restricted access Rollers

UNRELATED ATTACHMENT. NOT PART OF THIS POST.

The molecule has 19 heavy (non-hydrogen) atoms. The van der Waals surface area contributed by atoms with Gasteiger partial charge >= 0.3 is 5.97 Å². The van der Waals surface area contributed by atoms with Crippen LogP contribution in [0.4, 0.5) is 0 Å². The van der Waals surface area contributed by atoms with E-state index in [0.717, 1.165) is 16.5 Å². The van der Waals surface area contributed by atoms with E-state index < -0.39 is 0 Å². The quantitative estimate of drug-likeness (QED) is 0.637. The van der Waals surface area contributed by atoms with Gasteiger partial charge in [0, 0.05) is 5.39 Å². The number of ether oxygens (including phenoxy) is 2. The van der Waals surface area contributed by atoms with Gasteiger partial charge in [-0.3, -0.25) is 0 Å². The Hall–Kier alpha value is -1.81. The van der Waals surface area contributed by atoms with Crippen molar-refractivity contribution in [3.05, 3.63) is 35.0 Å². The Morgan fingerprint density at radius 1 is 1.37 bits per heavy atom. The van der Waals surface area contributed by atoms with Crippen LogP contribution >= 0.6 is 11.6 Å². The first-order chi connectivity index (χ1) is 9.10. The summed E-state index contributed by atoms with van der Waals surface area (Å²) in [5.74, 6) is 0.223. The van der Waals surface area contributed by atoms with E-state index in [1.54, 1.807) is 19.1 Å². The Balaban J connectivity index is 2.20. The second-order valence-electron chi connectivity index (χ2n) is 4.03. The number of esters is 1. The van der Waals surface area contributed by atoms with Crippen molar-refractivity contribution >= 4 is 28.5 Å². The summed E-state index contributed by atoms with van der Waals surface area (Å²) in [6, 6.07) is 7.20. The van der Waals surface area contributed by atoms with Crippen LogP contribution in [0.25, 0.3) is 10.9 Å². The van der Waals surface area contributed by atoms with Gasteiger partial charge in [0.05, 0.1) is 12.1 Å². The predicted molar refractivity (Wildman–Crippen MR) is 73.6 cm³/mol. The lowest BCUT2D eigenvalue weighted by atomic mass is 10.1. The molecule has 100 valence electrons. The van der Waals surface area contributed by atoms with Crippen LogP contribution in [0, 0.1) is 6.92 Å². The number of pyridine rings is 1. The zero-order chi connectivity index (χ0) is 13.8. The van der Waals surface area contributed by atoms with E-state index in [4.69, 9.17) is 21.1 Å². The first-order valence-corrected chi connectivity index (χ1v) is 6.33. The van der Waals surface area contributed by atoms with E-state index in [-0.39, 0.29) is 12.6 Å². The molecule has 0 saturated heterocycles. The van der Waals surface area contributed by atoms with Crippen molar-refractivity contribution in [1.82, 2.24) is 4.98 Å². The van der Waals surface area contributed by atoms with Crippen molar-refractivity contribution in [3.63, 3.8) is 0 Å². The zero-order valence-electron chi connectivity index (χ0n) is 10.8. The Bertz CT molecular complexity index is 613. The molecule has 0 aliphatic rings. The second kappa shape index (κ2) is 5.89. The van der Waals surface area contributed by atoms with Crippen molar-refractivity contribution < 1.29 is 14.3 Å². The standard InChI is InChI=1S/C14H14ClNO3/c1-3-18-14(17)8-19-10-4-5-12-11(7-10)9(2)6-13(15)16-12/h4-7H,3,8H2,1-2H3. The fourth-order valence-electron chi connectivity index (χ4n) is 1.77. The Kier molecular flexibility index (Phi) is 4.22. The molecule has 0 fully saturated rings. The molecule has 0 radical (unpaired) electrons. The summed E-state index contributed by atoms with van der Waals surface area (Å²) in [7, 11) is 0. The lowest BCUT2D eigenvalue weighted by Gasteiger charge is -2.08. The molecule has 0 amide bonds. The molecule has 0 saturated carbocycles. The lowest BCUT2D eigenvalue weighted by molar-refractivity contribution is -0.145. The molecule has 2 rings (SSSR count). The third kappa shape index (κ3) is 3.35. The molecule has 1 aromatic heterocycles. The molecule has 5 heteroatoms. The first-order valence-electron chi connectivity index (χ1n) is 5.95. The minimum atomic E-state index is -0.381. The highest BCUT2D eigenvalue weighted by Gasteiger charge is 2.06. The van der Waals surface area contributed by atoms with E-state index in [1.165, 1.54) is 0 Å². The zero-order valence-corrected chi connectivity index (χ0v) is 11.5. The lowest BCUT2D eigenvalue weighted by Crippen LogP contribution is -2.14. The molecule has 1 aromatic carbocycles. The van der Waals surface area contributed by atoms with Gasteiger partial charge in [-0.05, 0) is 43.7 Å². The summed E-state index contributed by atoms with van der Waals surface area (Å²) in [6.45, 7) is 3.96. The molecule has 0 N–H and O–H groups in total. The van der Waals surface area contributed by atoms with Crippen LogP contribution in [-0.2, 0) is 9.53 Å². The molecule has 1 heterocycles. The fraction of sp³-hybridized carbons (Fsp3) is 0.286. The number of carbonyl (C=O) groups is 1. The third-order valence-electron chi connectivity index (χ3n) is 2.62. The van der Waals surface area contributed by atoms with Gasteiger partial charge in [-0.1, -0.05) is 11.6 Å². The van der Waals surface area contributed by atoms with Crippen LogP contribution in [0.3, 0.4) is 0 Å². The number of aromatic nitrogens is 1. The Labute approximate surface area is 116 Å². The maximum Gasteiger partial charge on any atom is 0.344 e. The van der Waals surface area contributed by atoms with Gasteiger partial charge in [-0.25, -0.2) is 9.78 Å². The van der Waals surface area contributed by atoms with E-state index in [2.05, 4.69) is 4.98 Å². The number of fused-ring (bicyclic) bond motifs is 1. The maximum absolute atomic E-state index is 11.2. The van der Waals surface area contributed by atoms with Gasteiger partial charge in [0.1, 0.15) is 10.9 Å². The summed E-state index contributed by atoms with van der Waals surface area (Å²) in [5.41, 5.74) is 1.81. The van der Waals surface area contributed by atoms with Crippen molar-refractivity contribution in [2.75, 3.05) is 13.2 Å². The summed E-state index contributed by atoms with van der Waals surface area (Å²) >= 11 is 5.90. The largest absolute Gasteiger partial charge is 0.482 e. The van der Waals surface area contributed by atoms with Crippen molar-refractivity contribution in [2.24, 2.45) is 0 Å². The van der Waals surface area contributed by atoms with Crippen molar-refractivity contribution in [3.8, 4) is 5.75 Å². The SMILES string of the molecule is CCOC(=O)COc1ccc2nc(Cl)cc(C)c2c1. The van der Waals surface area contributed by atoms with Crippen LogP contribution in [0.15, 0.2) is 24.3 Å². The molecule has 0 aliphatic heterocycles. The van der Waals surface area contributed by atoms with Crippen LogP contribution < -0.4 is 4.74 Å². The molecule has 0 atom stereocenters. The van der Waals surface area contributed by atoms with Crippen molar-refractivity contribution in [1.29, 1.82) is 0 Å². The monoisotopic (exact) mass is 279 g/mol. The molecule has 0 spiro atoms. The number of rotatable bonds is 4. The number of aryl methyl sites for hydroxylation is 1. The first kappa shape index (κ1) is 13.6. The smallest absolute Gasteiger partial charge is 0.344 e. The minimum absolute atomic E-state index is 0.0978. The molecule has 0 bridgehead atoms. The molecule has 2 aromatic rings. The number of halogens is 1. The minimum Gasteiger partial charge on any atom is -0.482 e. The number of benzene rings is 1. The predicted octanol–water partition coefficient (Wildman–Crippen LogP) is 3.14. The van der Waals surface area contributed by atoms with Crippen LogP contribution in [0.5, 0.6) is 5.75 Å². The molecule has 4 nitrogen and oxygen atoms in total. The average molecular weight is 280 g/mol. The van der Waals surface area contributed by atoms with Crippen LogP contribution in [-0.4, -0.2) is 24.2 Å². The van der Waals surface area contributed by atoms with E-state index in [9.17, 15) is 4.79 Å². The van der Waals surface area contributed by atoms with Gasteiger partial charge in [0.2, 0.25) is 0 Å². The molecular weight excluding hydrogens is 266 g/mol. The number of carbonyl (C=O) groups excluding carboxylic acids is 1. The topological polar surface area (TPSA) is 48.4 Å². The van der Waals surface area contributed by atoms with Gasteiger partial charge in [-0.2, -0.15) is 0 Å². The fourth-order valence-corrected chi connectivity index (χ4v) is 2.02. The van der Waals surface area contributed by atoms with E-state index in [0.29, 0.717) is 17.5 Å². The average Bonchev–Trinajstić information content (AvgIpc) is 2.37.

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Broad-billed Roller L: 30 cm (12") A medium-sized, dark, rufous-cinnamon bird with a short, broad and chunky yellow bill . In flight it is shaped much like a small, thickset falcon, but has deep wing beats and an undulating flight action . It is an uncommon spring and summer visitor (September–April) to Kruger, particularly north of Shingwedzi, where it breeds in riverine forest and lush savannah . The calls are scratchy “grrrrrr” and “k-weeek, k-weeek” notes, higher pitched, less varied, and less harsh than those of other rollers . Compared to other rollers (pages 100–101) this species tends to forage higher in the air, and also perches higher, often on bare snags in and above the canopy . BIRDS OF BROADLEAVED WOODLAND AND CAMPS 99 Lilac-breasted Roller L: 36 cm (14") An eyecatching, chunky, large-headed bird with a pastel lilac breast, rosy cheeks and a pale green crown . Although it has a longer tail than the European Roller, and appears slimmer, the breast colour is the most striking difference . The Lilac-breasted Roller is a common resident throughout Kruger, selecting conspicuous perches from which to search for prey, mostly insects and small vertebrates . It is usually silent, but sometimes calls a loud, guttural “gwhaaak, gwhaaak” . This species has an amazing display flight that includes the side-to-side rolling that gives this group of birds their name . In flight, it shows four electric shades of blue in the wings and in good light is certainly breathtaking; this is the bird that most frequently gets dedicated mammal-watchers and photographers into birding! Rollers: 2 purple roller european roller lilac-breasted roller underwing upperwing 100 European Roller L: 30 cm (12") This powerful, bulky roller is mostly a pale greenish sky-blue, with a brown back, and has a short, square tail lacking a central spike . In flight, it shows striking ultramarine underwings and shoulder patches . It is an abundant non-breeding summer visitor (November–March), when it is the most common roller in Kruger, often being seen perched up on snags watching for large insect prey . Although birds can give a harsh croak, this roller is mostly silent in South Africa . Purple Roller L: 35–40 cm (14–16") The bulkiest and dullest of the rollers, with primarily purple-cinnamon hues flecked with many fine white streaks and a bold white eyebrow . In flight, however, it shows purple-blue on the wings, tail and vent . The bill is dark, separating it from the smaller and scarcer Broad-billed Roller (page 99) . The Purple Roller is an uncommon resident in Kruger, generally preferring drier woodland compared with other rollers . Aerial displays include side-to-side rolling while giving loud, guttural “ghaaaa” calls . NT with many fine white streaks and BIRDS OF BROADLEAVED WOODLAND AND CAMPS 101 ...